Opened 2 years ago

Last modified 2 years ago

#11029 new bug

Performance loss due to eta expansion

Reported by: NeilMitchell Owned by:
Priority: normal Milestone:
Component: Compiler Version: 7.10.2
Keywords: Cc: ndmitchell@…
Operating System: Unknown/Multiple Architecture: Unknown/Multiple
Type of failure: Runtime performance bug Test Case:
Blocked By: Blocking:
Related Tickets: Differential Rev(s):
Wiki Page:

Description (last modified by NeilMitchell)

Given the attached file, at both -O2 and -O0, GHC translates the function:

test1 [1,2,3,4,5,6,7,8,9,10] = \x -> x
test1 _ = \x -> negate x

To be equivalent to:

test0 [1,2,3,4,5,6,7,8,9,10] x = x
test0 _ x = negate x

When applied in a loop with something like:

map (test1 [1..]) [1..1000]

The eta-expanded variant is 3x slower. Adding a trace breaks that transformation, and then the code goes 3x faster. Specifically:

test2 [1,2,3,4,5,6,7,8,9,10] = \x -> x
test2 _ = trace "here" $ \x -> negate x

Timings, as reported by Criterion under O2 with GHC 7.10.2, are:

benchmarking test0 = 40.99 ns   (40.96 ns .. 41.02 ns)
benchmarking test1 = 41.09 ns   (41.06 ns .. 41.14 ns)
benchmarking test2 = 17.74 ns   (17.68 ns .. 17.81 ns)

Attachments (1)

Main.hs (561 bytes) - added by NeilMitchell 2 years ago.

Download all attachments as: .zip

Change History (8)

Changed 2 years ago by NeilMitchell

Attachment: Main.hs added

comment:1 Changed 2 years ago by NeilMitchell

Description: modified (diff)

comment:2 Changed 2 years ago by nomeata

Given the attached file, at both -O2 and -O0

does this imply that it is not happening with -O (which I thought is the most common optimization level)?

comment:3 Changed 2 years ago by simonpj

I have a large collection of eta-related tickets. See "Arity" in Status/SLPJ-Tickets.

This one is awkward. If we have

f True = \x -> ..
f False = \y -> ..

and f is usually called applied to two arguments, it's really much better to eta-expand. But if we have map (f v) xs it probably isn't better to eta-expand. Generally, GHC will eta expand if the only duplication is pattern matching; but as you point out that is not always right. Currently there is no notion of how much pattern matching is duplicated, and that might not be hard to add.

Another avenue would be to give programmers a way to control the behaviour, along the lines of the existing oneShot docs.

I wish I knew a really good way to deal with this.

comment:4 Changed 2 years ago by nomeata

JFTR, the relevant code is this bit in CoreArity.lhs:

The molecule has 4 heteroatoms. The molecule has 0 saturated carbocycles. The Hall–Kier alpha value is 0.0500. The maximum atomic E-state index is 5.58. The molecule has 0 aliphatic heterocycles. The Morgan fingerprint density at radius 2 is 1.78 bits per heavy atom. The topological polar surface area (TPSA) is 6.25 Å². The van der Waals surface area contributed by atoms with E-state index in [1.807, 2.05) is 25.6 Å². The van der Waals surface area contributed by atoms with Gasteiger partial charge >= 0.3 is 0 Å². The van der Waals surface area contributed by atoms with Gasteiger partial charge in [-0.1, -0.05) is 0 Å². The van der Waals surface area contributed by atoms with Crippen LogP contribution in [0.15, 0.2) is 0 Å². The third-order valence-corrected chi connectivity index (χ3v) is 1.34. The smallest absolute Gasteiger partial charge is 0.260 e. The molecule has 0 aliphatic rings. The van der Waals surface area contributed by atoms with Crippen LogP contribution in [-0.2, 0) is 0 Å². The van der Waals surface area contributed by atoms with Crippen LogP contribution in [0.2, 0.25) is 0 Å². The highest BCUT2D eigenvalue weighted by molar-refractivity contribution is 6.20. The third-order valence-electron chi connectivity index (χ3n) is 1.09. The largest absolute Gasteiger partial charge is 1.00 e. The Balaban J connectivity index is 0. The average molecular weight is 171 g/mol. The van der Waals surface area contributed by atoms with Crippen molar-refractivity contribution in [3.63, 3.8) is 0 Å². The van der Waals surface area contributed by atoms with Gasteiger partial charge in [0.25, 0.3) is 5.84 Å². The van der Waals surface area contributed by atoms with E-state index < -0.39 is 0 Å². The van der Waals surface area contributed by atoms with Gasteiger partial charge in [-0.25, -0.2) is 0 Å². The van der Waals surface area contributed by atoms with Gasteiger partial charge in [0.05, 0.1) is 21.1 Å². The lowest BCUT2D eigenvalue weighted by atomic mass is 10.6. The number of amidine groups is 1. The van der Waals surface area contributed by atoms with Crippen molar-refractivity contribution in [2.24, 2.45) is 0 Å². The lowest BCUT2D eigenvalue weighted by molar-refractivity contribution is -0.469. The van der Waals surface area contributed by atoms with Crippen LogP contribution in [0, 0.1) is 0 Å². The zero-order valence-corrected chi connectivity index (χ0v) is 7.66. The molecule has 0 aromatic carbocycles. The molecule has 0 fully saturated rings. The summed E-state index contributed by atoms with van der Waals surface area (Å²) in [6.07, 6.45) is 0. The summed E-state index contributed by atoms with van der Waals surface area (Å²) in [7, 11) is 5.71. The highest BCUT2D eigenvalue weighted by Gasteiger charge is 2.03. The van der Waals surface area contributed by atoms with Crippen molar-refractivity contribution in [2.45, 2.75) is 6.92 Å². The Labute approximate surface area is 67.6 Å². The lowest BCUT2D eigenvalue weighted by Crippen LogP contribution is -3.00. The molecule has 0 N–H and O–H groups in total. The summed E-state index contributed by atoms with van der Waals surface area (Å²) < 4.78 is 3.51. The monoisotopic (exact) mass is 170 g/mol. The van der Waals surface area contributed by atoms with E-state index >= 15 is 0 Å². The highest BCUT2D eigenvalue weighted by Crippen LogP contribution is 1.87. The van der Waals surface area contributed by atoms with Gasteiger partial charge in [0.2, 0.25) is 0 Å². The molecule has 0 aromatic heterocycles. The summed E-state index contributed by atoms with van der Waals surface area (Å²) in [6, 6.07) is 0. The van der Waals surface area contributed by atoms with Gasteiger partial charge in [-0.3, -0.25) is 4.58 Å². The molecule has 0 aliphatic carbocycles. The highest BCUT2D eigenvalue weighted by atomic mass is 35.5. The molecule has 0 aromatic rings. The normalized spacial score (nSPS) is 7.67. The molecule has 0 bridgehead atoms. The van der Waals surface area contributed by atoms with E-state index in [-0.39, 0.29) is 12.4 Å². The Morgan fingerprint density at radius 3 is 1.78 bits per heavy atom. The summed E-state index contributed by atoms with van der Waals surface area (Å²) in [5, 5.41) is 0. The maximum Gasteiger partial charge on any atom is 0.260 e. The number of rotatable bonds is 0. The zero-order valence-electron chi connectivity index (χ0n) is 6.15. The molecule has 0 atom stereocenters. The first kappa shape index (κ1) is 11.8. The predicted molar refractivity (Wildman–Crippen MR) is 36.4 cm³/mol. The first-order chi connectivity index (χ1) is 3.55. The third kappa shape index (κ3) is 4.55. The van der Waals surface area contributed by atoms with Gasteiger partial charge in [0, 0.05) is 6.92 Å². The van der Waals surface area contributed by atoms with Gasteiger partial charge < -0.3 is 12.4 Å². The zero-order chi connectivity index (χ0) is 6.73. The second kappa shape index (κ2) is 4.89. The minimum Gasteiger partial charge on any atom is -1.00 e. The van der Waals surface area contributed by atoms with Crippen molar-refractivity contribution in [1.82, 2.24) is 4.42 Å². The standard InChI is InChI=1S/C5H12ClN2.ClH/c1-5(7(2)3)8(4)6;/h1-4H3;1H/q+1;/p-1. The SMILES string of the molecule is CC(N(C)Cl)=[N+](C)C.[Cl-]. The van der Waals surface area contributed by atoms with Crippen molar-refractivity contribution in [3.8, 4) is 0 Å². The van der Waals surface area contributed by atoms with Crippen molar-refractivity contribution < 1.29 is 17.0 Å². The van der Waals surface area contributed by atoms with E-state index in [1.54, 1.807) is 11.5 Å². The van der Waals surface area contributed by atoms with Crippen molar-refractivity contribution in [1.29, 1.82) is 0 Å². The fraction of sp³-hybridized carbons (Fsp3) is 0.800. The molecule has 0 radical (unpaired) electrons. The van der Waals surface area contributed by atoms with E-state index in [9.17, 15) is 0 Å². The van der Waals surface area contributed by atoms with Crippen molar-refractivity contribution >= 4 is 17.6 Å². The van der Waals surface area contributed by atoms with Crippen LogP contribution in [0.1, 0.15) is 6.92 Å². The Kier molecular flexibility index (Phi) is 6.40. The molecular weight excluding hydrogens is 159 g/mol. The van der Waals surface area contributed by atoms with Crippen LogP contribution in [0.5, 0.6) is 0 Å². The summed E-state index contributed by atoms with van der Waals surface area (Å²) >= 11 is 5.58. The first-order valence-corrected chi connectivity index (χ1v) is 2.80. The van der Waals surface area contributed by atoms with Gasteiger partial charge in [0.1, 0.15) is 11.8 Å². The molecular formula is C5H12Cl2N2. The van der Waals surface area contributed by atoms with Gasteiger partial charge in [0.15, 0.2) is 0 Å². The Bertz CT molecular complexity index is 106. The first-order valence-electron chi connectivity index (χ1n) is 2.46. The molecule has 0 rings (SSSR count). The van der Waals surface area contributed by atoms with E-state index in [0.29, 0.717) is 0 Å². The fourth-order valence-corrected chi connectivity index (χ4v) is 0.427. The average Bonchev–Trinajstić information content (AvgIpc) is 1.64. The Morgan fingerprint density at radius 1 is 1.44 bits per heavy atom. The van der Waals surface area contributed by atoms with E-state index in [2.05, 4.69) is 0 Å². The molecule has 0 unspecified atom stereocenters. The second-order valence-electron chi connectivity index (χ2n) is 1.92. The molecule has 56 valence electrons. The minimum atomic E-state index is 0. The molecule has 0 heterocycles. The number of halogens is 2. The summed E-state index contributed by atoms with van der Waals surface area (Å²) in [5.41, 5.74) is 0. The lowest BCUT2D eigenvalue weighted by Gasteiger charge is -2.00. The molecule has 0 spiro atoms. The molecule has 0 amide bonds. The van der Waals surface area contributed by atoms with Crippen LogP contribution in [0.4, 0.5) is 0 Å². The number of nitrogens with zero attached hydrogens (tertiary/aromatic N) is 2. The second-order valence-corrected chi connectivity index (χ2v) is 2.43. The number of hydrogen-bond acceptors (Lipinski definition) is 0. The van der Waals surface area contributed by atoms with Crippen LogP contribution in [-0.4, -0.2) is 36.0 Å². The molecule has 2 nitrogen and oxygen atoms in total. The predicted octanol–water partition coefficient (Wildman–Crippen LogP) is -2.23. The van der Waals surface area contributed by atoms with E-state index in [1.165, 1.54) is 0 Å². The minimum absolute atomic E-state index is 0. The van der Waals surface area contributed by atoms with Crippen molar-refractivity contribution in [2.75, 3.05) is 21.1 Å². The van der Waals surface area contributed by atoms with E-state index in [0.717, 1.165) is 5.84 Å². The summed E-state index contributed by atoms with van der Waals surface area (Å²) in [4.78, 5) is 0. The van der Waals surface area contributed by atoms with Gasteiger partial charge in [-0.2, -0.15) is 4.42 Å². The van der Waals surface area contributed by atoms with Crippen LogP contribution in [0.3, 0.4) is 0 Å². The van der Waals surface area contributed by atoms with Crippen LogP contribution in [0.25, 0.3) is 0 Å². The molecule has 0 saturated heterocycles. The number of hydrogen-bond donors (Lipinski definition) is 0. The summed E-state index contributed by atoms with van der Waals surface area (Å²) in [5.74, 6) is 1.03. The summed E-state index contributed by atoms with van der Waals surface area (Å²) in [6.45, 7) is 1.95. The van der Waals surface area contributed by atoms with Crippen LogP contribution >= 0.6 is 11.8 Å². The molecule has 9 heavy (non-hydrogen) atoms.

arityType env (Case scrut _ _ alts)
  | exprIsBottom scrut || null alts
  = ABot 0     -- Do not eta expand
               -- See Note [Dealing with bottom (1)]
  | otherwise
  = case alts_type of
     ABot n  | n>0       -> ATop []    -- Don't eta expand
             | otherwise -> ABot 0     -- if RHS is bottomming
                                       -- See Note [Dealing with bottom (2)]

     ATop as | not (ae_ped_bot env)    -- See Note [Dealing with bottom (3)]
             , ae_cheap_fn env scrut Nothing -> ATop as
             | exprOkForSpeculation scrut    -> ATop as
             | otherwise                     -> ATop (takeWhile isOneShotInfo as)
    alts_type = foldr1 andArityType [arityType env rhs | (_,_,rhs) <- alts]

and you can prevent this behaviour with -fpedantic-bottoms.

And it looks that I made this eta-expansion more aggressive in changeset:2931d19e90d2366f2ce308d65a36333336ca6059 when trying to fix #2915.

comment:5 Changed 2 years ago by NeilMitchell

@nomeata: I confirm -O1 has exactly the same behaviour.

As for fixes, my first thought is that eta-expansion is valuable even if you are duplicating more than patterns, and sometimes duplicating patterns is too much. My hypothetical solution would be:

  • Make each function have multiple versions at different arities, so you'd generate core for test1/1 and test1/2. (The functions might refer to each other, or not be generated if it didn't seem valuable, to keep the size down.)
  • Have the call site select between test1/1 and test1/2 based on the number of arguments available.
  • After that, you might want to change the desugarer, so that the two functions above produce the same Core. Pattern matching on the first argument could happen after the first argument is supplied, before the second argument. It would be nice if the 2 argument version still went 3x faster when used partially applied.

Trying to figure out the arity of a function at it's definition site seems difficult, and can never be optimal for all uses.

For context, I got lead down this path starting at view patterns, which have similar considerations but with arbitrarily expensive "patterns", which GHC never duplicates: In Shake someone submitted a patch to refactor and move a lambda to the left of an =, which somewhat surprisingly can be much slower.

Adding a oneShot equivalent would be very useful, to make such optimisations explicit and robust.

comment:6 Changed 2 years ago by NeilMitchell

Cc: ndmitchell@… added

comment:7 Changed 2 years ago by nomeata

Code duplication is an easy way out of many optimization problems; unfortunately, you easily get into exponential blow ups.

Note: See TracTickets for help on using tickets.